EYES AND LIFESTYLE
By 2050, the number of people suffering from “popular” diseases like cataracts, glaucoma, macular degeneration, and diabetic retinopathy will double. And half the population will become near-sighted. Where’s all the progress? Many believe that all these problems are a matter of age. So are there any recommendations on how to reduce the likelihood of discovering such an unpleasant surprise? Or do we just sit on our hands and wait?
There are recommendations, but there’s nothing sensational about them, and furthermore no one follows them. The simplest is to regularly get your eyes checked. Sounds boring, but it’s the best way to determine if there’s a problem. You might think everything’s alright and then find out you’re sadly mistaken. With all the collective experience at BEI and our phenomenal technique, you can be sure we’ll check everything.
As a journalist writing about ophthalmology, I am often asked about nutrition. How should I answer? Does it even have any impact on eyesight?
Some will exaggerate this as a variable, while others understate it. Everyone knows about beta-carotene, but there are other useful foods. A good diet rich in fruits and greens, especially dark-leafed greens like collards, leafy cabbage, and spinach, contains the antioxidants lutein and zeaxthanin, which according to some data can push back the onset of cataracts. Laboratory research shows that grapes seem to positively affect the retina, slowing age-related macular degeneration. But I want to remind you, than after the problem begins it cannot be treated with grapes. Other good foods for the eyes are fish rich in omega-3s like salmon, halibut, mackerel, sardines, and tuna. It’s possible that these acids can lessen the inflammatory process and symptoms associated with dry eye.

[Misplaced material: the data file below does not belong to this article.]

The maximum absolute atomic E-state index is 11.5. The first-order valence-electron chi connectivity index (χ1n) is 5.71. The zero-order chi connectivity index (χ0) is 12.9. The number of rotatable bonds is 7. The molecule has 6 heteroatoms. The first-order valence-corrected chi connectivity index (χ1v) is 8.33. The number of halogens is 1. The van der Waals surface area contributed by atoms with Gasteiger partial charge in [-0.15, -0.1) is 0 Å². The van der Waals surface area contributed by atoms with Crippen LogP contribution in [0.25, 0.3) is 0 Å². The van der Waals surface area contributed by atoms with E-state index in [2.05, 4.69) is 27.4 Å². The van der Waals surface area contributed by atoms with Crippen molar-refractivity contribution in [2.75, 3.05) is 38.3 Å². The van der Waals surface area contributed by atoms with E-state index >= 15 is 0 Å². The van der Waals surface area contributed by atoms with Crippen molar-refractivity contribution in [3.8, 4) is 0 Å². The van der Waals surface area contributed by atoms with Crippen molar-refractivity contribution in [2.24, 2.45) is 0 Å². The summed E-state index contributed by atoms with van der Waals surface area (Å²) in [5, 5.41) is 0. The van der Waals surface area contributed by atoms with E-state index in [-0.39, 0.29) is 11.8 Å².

It’s clear that the eyes don’t exist unto themselves, but as part of the entire organism. Is there any other advice?
This will hardly surprise anyone, but recall the connection between obesity and diabetes, which can lead to loss of vision. It’s never too late to pull yourself together, start controlling your food intake, and perform physical activity. At a university in Australia, and another in Britain, they discovered that significant weight loss can reverse the damage caused by diabetes, high blood pressure, and obesity. Another study, the results of which were presented at the Congress of the American Ophthalmology Academy, says that physically-active people are 73% less likely to have glaucoma than those with sedentary lifestyles.
And should we wear sunglasses, or is it better to allow the eyes to be nourished by the sunlight?
“Nourishment” from direct sunlight can cause serious problems. And more important than sunglasses and their style are their function in blocking ultraviolet rays. Polls in 2016 showed that 75% of Americans are aware of this, but only wear proper sunglasses 30% of the time. Never put style above safety. Sunglasses should block 99-100% of ultraviolet rays. And if you want style as well as function, we offer them at Bella Optique, where we have some of the best sunglasses in the world.
Onto our last topic – for those of use that are held hostage by the computer, how do we protect our sight?
If you’re at the monitor for days at a time, don’t forget to blink – this will prevent eye fatigue at the end of the day. There’s also the rule of 20-20-20: every 20 minutes, take your eyes off the screen and look at an object 20 feet away from you for 20 seconds.